The Psychology of Reading Instruction

By Ediger, Marlow | Reading Improvement, Fall 2004 | Go to article overview
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The Psychology of Reading Instruction

Ediger, Marlow, Reading Improvement

The teacher needs to be well versed in the teaching of reading. There is content to read in each curriculum area regardless of the grade level taught. There also are clearly differentiated programs of instruction. Each is based on a selected psychological school of thought. Educators need to study and analyze each school of thought to see where it would fit into a quality program of instruction. Each program of instruction needs to meet needs of pupils. Meeting needs is a sound way of thinking about the curriculum. Rather than emphasizing one traditional plan of teaching, the teacher needs to study and analyze pupil's curricular achievement to see what fits into the learner's repertoire of skills and knowledge. For example, it is the pupil who needs to be taught to read and not emphasis being placed upon tradition, or authoritarian beliefs. The materials and methods of instruction should harmonize with what would assist pupils to achieve optimally in reading.


Basal Reading Instruction

The use of carefully chosen basal readers has a set of beliefs which encourages their use. They have been chosen for publication by a commercial company and are generally written and edited by a select set of reading specialists. Basals have an accompanying manual for teachers to use in choosing objectives, learning opportunities, and evaluation techniques. These may be used en toto or in part, as the teacher chooses. The manual may be good for beginning teachers to use; later the more experienced teacher needs to be increasingly creative in developing his/her own reading curriculum to meet pupil needs. There are dangers in using the manual religiously, year after school year, which can make for a stultifying reading curriculum.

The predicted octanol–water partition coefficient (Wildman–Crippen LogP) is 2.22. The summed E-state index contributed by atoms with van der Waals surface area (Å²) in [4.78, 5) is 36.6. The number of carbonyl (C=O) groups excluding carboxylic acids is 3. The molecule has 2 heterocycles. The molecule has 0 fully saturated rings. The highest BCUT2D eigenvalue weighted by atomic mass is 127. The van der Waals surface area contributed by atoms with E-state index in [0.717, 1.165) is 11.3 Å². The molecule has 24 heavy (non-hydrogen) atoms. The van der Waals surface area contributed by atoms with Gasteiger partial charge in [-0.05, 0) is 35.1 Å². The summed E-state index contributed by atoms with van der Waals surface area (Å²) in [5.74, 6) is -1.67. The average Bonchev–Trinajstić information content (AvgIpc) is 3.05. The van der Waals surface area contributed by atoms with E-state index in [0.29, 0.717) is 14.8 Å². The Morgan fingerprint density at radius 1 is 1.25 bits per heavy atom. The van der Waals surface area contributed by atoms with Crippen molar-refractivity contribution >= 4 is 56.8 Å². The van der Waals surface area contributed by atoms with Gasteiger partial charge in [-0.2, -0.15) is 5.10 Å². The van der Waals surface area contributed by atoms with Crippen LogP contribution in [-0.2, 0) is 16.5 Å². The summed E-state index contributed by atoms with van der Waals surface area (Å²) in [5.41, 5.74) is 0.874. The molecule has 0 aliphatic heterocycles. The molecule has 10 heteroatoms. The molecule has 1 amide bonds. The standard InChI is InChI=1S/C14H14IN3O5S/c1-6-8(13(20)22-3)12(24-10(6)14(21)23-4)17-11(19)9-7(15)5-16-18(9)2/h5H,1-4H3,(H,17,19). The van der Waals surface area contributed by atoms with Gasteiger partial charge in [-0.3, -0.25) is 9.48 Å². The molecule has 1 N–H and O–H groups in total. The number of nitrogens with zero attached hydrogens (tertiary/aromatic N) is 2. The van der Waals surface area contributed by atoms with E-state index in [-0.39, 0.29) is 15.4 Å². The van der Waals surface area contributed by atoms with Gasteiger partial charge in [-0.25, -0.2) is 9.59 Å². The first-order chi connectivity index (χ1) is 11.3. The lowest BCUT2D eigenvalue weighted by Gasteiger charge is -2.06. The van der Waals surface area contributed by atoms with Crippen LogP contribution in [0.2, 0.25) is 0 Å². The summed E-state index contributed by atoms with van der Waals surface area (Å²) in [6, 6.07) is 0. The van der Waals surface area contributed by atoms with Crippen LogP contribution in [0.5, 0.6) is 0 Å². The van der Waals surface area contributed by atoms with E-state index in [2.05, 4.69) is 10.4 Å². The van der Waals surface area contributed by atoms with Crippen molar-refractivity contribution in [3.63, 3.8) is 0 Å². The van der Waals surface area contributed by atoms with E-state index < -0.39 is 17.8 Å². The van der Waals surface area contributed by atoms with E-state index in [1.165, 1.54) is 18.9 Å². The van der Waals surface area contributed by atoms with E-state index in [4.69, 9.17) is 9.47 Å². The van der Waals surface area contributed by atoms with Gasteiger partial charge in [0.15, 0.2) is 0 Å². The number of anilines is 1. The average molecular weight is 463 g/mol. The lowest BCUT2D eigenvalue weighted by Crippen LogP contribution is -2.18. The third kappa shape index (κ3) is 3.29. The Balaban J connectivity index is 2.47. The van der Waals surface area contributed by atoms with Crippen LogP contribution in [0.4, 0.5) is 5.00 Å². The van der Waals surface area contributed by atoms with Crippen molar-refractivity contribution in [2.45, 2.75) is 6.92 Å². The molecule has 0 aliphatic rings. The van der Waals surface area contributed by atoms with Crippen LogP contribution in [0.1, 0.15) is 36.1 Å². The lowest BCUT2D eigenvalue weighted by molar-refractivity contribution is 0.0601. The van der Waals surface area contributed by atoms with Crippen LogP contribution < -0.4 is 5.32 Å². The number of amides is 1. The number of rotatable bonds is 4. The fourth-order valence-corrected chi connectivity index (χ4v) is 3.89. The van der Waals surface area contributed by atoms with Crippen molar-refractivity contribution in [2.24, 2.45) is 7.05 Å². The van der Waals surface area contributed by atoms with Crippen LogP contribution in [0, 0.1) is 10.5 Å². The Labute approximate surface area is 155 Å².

The teacher needs to group pupils appropriately when using the basal reader for instructional purposes. Pupils should experience flexible grouping, heterogeneously or homogeneously, depending upon what would help the individual child to optimize achievement. The content read should not be too easy which can make for boredom or a lack of interest, nor should it be too complex making for pupil failure. There needs be a starting point in reading for each pupil where he/she is developing optimally and sequentially. Each pupil needs to achieve as much as personal abilities permit, and yet be successful in learning to read as well as possible (See also Vacca, 2002).

Items which would make the basal more developmental for pupils are the following:

1. since basals are written for a group of grade level pupils in a classroom, the teacher needs to individualize instruction so that each pupil might benefit as much as possible from the textbook.

2. teachers should use the manual creatively so that the best ideas possible are used for teaching and learning in reading. Ideas can then be chosen from the manual, from the teacher's repertoire, and from quality research in the teaching of reading.

3. individual endeavors, committee work, and large group instruction may be used as needed in the instructional arena. In large group instruction, the teacher may introduce new words and their contextual meanings, word recognition techniques, and build background information within pupils for reading the ensuing selection. Committee work might involve four pupils, for example, to discuss the completed reading selection. Individualized instruction provides opportunities for a learner to pursue related projects and activities

4. active involvement of pupils is necessary so that pupils are carefully attending to ongoing instruction. This might well mean small group or individual instruction.

5. each group should be given assistance as needed. Teacher aides are necessary to assist pupils as needed They work with the supervision of he regular teacher. Retired teachers, in the community, are glad to provide time in the regular classroom by listening to children read orally and check comprehension, among other tasks.

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